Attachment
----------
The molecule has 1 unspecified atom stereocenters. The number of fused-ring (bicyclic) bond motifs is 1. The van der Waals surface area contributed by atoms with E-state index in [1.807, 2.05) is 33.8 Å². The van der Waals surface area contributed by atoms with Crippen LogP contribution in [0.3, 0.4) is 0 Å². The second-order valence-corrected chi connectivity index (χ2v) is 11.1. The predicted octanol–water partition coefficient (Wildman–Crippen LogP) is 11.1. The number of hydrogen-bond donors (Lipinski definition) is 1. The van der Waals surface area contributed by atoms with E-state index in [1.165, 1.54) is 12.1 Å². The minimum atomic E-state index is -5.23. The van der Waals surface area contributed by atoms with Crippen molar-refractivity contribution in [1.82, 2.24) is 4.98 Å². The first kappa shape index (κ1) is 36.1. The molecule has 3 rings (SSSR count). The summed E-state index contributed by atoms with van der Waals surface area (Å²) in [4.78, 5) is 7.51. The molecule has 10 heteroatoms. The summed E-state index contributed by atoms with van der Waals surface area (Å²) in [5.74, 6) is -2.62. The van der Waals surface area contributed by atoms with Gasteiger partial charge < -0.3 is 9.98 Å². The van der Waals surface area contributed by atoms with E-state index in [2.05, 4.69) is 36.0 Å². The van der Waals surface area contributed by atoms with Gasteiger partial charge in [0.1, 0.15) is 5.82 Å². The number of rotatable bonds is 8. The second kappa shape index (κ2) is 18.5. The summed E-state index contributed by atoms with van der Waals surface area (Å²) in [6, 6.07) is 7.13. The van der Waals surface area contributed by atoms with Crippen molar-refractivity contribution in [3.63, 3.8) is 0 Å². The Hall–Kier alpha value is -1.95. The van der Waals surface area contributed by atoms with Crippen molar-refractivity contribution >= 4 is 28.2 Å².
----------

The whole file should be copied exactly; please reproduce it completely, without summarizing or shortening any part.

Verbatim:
The molecule has 1 unspecified atom stereocenters. The number of fused-ring (bicyclic) bond motifs is 1. The van der Waals surface area contributed by atoms with E-state index in [1.807, 2.05) is 33.8 Å². The van der Waals surface area contributed by atoms with Crippen LogP contribution in [0.3, 0.4) is 0 Å². The second-order valence-corrected chi connectivity index (χ2v) is 11.1. The predicted octanol–water partition coefficient (Wildman–Crippen LogP) is 11.1. The number of hydrogen-bond donors (Lipinski definition) is 1. The van der Waals surface area contributed by atoms with E-state index in [1.165, 1.54) is 12.1 Å². The minimum atomic E-state index is -5.23. The van der Waals surface area contributed by atoms with Crippen molar-refractivity contribution in [1.82, 2.24) is 4.98 Å². The first kappa shape index (κ1) is 36.1. The molecule has 3 rings (SSSR count). The summed E-state index contributed by atoms with van der Waals surface area (Å²) in [4.78, 5) is 7.51. The molecule has 10 heteroatoms. The summed E-state index contributed by atoms with van der Waals surface area (Å²) in [5.74, 6) is -2.62. The van der Waals surface area contributed by atoms with Gasteiger partial charge < -0.3 is 9.98 Å². The van der Waals surface area contributed by atoms with E-state index in [2.05, 4.69) is 36.0 Å². The van der Waals surface area contributed by atoms with Gasteiger partial charge in [0.1, 0.15) is 5.82 Å². The number of rotatable bonds is 8. The second kappa shape index (κ2) is 18.5. The summed E-state index contributed by atoms with van der Waals surface area (Å²) in [6, 6.07) is 7.13. The van der Waals surface area contributed by atoms with Crippen molar-refractivity contribution in [3.63, 3.8) is 0 Å². The Hall–Kier alpha value is -1.95. The van der Waals surface area contributed by atoms with Crippen molar-refractivity contribution >= 4 is 28.2 Å².